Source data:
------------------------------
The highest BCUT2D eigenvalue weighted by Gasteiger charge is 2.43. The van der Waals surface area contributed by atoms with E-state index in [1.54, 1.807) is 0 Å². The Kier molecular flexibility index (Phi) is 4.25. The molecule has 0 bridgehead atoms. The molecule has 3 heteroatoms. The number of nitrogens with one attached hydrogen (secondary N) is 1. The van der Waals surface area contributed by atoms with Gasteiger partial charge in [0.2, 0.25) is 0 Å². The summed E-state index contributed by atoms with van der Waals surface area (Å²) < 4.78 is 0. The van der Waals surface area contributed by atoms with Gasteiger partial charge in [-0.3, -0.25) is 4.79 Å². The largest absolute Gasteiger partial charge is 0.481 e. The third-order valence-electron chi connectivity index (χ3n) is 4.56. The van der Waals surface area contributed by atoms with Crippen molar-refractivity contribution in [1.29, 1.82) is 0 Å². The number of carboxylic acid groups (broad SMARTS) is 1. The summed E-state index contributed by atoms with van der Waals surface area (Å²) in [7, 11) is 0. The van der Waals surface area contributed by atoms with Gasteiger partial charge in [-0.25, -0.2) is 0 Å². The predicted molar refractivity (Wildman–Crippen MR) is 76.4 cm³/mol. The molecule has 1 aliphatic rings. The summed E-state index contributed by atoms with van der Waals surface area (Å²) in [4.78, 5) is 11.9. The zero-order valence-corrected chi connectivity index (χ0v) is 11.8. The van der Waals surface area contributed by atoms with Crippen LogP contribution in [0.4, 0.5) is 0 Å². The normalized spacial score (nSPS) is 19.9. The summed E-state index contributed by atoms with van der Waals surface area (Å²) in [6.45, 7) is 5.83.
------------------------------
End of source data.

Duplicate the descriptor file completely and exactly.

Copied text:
The highest BCUT2D eigenvalue weighted by Gasteiger charge is 2.43. The van der Waals surface area contributed by atoms with E-state index in [1.54, 1.807) is 0 Å². The Kier molecular flexibility index (Phi) is 4.25. The molecule has 0 bridgehead atoms. The molecule has 3 heteroatoms. The number of nitrogens with one attached hydrogen (secondary N) is 1. The van der Waals surface area contributed by atoms with Gasteiger partial charge in [0.2, 0.25) is 0 Å². The summed E-state index contributed by atoms with van der Waals surface area (Å²) < 4.78 is 0. The van der Waals surface area contributed by atoms with Gasteiger partial charge in [-0.3, -0.25) is 4.79 Å². The largest absolute Gasteiger partial charge is 0.481 e. The third-order valence-electron chi connectivity index (χ3n) is 4.56. The van der Waals surface area contributed by atoms with Crippen molar-refractivity contribution in [1.29, 1.82) is 0 Å². The number of carboxylic acid groups (broad SMARTS) is 1. The summed E-state index contributed by atoms with van der Waals surface area (Å²) in [7, 11) is 0. The van der Waals surface area contributed by atoms with Gasteiger partial charge in [-0.25, -0.2) is 0 Å². The predicted molar refractivity (Wildman–Crippen MR) is 76.4 cm³/mol. The molecule has 1 aliphatic rings. The summed E-state index contributed by atoms with van der Waals surface area (Å²) in [4.78, 5) is 11.9. The zero-order valence-corrected chi connectivity index (χ0v) is 11.8. The van der Waals surface area contributed by atoms with Crippen LogP contribution in [0.4, 0.5) is 0 Å². The normalized spacial score (nSPS) is 19.9. The summed E-state index contributed by atoms with van der Waals surface area (Å²) in [6.45, 7) is 5.83.